Banned Iranian Cargo Ship for Recycling at Alang Raises Concerns
In recent developments at the Alang Ship Recycling Yard, the arrival of a general cargo ship from Iran has sparked the attention of relevant government agencies, initiating a series of investigations. The vessel, identified by the International Maritime Organization (IMO) number 9167253, was previously named Wave and is currently owned by Vijayakumar & Co. The ship’s history, marked by a series of name changes – from Savage to Azalea in 2012, Lantana in 2011, Ocean Candle in 2008, and originally Iran Lorestan – raises significant questions about its involvement in dubious activities.
The United States Office of Foreign Assets Control (OFAC) has placed vessels engaged in questionable activities on a restricted list. The ship in question, now named Wave, was positioned at Plot No. 138 in Alang Ship Recycling Yard for scrapping. Notably, the US OFAC had included the vessel in its blacklist during the Trump administration in 2018, designating it on the Treasury’s Specially Designated Nationals and Blocked Persons List (SDN).
The ship’s controversial history gained attention when the Israeli newspaper Haaretz reported in 2021 that the vessel, during its time as Savage, served as a command center for operations in Yemen and Africa. It was alleged that the ship played a role in supporting Yemen’s Houthi rebels during the civil war in Yemen. Saudi Arabia had repeatedly criticized the ship’s prolonged presence in the region.
Ship-tracking data reveals that the vessel, previously known as Savage, encountered trouble in late 2016 when it ran aground in the Red Sea near the Dahlak Archipelago, off the coast of Eritrea. The incident marked a significant point in the ship’s journey, leading to increased scrutiny and criticism from regional authorities.
Despite attempts to sell the vessel in the international market over the past year, it faced rejections due to its tainted past, association with US sanctions, and concerns about its history. Even less regulated shipbreaking countries like Pakistan and Bangladesh declined to accept the ship. Now, the ship has found its way to a recycling yard for dismantling.
Why OFAC Holds Control?
The Office of Foreign Assets Control (OFAC), under the US Department of the Treasury, plays a crucial role in administering and enforcing economic and trade sanctions. These sanctions align with US foreign policy and national security goals and target specific foreign countries, regimes, terrorists, and individuals involved in international narcotics trafficking. OFAC’s purview extends to activities related to the proliferation of weapons of mass destruction and other threats to the national security, foreign policy, or economy of the United States.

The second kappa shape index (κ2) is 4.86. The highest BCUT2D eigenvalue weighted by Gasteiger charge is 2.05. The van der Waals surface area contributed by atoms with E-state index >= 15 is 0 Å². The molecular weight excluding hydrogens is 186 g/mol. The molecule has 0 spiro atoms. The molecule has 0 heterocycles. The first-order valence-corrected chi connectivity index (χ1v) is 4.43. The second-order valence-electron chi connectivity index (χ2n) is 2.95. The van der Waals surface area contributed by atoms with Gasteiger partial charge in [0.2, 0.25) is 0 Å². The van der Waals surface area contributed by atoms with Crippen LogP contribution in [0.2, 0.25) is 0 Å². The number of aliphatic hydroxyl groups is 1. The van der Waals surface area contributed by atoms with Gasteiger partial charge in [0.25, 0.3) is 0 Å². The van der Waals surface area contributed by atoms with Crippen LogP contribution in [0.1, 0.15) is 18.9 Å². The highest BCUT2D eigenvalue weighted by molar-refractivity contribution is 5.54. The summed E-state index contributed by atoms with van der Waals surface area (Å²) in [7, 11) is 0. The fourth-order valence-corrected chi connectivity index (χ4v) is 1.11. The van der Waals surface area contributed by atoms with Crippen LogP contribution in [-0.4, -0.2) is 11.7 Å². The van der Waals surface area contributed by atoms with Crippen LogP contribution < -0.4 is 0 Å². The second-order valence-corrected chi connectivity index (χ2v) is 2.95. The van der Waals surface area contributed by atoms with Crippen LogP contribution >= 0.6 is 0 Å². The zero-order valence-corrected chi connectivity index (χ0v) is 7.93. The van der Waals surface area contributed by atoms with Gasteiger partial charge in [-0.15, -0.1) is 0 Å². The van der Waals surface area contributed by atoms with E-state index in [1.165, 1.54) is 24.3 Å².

Financial Interests and Global Disrepute
Apart from the potential financial gain for a handful of businessmen involved in bringing in vessels with questionable histories, the practice of importing banned or tainted ships at below-market prices can lead to severe consequences. The entire industry, represented by organizations like the Ship Recycling Industries Association (India), must consider the broader implications and strive to avoid involvement with vessels that carry a stigma of illegal activities. This approach aligns with the industry’s responsibility to maintain ethical standards and safeguard its reputation on a global scale.
2021 Attack on the M.V.Wave
In a significant turn of events in 2021, the M.V. Wave, then known as Saviz, faced an explosion. The Iranian Tasnim news agency reported on April 6, 2021, that the ship had encountered mines in the night sea, resulting in damage caused by an explosion. The incident occurred off the coast of Djibouti, leading to minor damage with no reported casualties.
The explosion further added to the controversy surrounding the ship, bringing attention to its potential involvement in activities that could jeopardize maritime security. The incident highlighted the need for a thorough investigation into the ship’s history and its possible connection to security threats in the region.
The arrival of the Iranian cargo ship for scrapping at the Alang Ship Recycling Yard has triggered concerns and investigations by relevant authorities. The vessel’s tumultuous history, including its alleged role as a command center in conflict zones, has raised questions about its connection to illicit activities. The ship’s presence on the OFAC blacklist and its rejection in the international market underscore the challenges associated with vessels carrying a tainted past.
As investigations unfold, it becomes crucial for both governmental and industry bodies to collaborate in addressing the implications of such vessels entering the shipbreaking process. The importance of ethical considerations in the shipbreaking industry cannot be overstated, emphasizing the need for responsible practices and the avoidance of vessels with dubious histories. This case serves as a reminder of the broader impact that individual business decisions can have on the reputation of the entire industry and highlights the necessity for stringent oversight to ensure maritime security and compliance with international norms.